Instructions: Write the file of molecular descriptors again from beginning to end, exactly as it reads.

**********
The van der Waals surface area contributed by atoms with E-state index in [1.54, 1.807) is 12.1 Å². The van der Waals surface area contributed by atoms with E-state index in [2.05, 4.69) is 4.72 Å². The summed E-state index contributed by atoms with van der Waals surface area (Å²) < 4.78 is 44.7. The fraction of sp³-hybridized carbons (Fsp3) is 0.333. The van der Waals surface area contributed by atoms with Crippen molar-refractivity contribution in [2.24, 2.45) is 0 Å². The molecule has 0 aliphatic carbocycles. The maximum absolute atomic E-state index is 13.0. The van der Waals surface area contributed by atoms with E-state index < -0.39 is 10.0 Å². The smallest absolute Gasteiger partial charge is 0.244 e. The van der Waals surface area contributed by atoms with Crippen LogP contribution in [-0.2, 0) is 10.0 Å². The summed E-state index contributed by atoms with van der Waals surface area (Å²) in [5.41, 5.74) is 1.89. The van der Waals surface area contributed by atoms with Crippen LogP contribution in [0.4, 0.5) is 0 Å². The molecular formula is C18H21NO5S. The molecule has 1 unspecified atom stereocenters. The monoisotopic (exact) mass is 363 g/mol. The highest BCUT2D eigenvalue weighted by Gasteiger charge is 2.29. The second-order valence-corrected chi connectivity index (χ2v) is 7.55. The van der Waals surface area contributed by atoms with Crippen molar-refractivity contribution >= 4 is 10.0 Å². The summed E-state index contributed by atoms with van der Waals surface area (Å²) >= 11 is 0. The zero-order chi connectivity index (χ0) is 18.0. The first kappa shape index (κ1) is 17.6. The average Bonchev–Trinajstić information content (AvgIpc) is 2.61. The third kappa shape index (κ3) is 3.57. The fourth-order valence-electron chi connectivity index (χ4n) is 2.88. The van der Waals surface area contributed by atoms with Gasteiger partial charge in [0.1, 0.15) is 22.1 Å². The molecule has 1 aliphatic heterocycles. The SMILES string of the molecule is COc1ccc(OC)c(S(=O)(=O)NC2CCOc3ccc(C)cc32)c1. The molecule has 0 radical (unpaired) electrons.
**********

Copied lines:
The van der Waals surface area contributed by atoms with E-state index in [1.54, 1.807) is 12.1 Å². The van der Waals surface area contributed by atoms with E-state index in [2.05, 4.69) is 4.72 Å². The summed E-state index contributed by atoms with van der Waals surface area (Å²) < 4.78 is 44.7. The fraction of sp³-hybridized carbons (Fsp3) is 0.333. The van der Waals surface area contributed by atoms with Crippen molar-refractivity contribution in [2.24, 2.45) is 0 Å². The molecule has 0 aliphatic carbocycles. The maximum absolute atomic E-state index is 13.0. The van der Waals surface area contributed by atoms with E-state index < -0.39 is 10.0 Å². The smallest absolute Gasteiger partial charge is 0.244 e. The van der Waals surface area contributed by atoms with Crippen LogP contribution in [-0.2, 0) is 10.0 Å². The summed E-state index contributed by atoms with van der Waals surface area (Å²) in [5.41, 5.74) is 1.89. The van der Waals surface area contributed by atoms with Crippen LogP contribution in [0.4, 0.5) is 0 Å². The molecular formula is C18H21NO5S. The molecule has 1 unspecified atom stereocenters. The monoisotopic (exact) mass is 363 g/mol. The highest BCUT2D eigenvalue weighted by Gasteiger charge is 2.29. The second-order valence-corrected chi connectivity index (χ2v) is 7.55. The van der Waals surface area contributed by atoms with Crippen molar-refractivity contribution >= 4 is 10.0 Å². The summed E-state index contributed by atoms with van der Waals surface area (Å²) >= 11 is 0. The zero-order chi connectivity index (χ0) is 18.0. The first kappa shape index (κ1) is 17.6. The average Bonchev–Trinajstić information content (AvgIpc) is 2.61. The third kappa shape index (κ3) is 3.57. The fourth-order valence-electron chi connectivity index (χ4n) is 2.88. The van der Waals surface area contributed by atoms with Gasteiger partial charge in [0.1, 0.15) is 22.1 Å². The molecule has 1 aliphatic heterocycles. The SMILES string of the molecule is COc1ccc(OC)c(S(=O)(=O)NC2CCOc3ccc(C)cc32)c1. The molecule has 0 radical (unpaired) electrons.